Lisa: That was tricky. Dystopian literature has been around for a long time, not just during the current craze. Because of that, the spectrum is a wide one of what could be considered dystopian. Also, as I said before, I believe that the Christian worldview and dystopian literature have a lot in common. However, there are important differences. I also know that many Christians will read this even if they aren’t familiar with dystopian literature. So I kept this unique blend of readers in mind as I wrote to my audience. I hope my focus on the reader helps keep the balance.
Brock: How does it feel to have your work published?
Lisa: It’s surreal. On a day to day basis, I don’t think about it too much. But I’ll be stopped by a friend or an acquaintance who shares with me what Simon’s story means to them. I nearly tear up when I think about how Simon isn’t just a part of me anymore; he’s become important to many lives. That connection is powerful. I thank God for this new form of community.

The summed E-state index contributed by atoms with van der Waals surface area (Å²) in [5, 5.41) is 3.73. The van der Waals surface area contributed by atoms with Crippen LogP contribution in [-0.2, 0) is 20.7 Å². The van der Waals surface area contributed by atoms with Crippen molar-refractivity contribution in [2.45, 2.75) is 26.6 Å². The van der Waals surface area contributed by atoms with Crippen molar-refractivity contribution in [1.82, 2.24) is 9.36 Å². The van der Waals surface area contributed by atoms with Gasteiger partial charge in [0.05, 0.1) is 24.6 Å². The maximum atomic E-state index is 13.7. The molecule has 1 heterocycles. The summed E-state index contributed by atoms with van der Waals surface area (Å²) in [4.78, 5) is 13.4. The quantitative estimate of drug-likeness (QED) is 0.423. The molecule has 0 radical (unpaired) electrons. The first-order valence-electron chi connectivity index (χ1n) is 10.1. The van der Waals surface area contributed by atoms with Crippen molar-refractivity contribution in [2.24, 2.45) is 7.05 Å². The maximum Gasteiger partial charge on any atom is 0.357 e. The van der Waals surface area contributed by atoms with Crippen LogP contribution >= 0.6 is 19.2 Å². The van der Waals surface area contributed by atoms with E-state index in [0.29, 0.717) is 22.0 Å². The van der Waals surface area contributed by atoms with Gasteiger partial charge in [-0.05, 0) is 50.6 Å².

Brock: Why did you choose to focus on a male protagonist?
Lisa: I chose a male for a few reasons. One is that I wanted to make my protagonist distinctly different from me in some way. I was concerned that this “child” would too easily become a clone of myself if I wasn’t careful. It was one way for me to distance myself just a bit.
Brock: Are you working on the next book in the series?
Lisa: Yes! Readers keep asking me when it’s coming out, and that’s great motivation for me to keep at it.
Brock: Can you give us a hint at the next book in the series?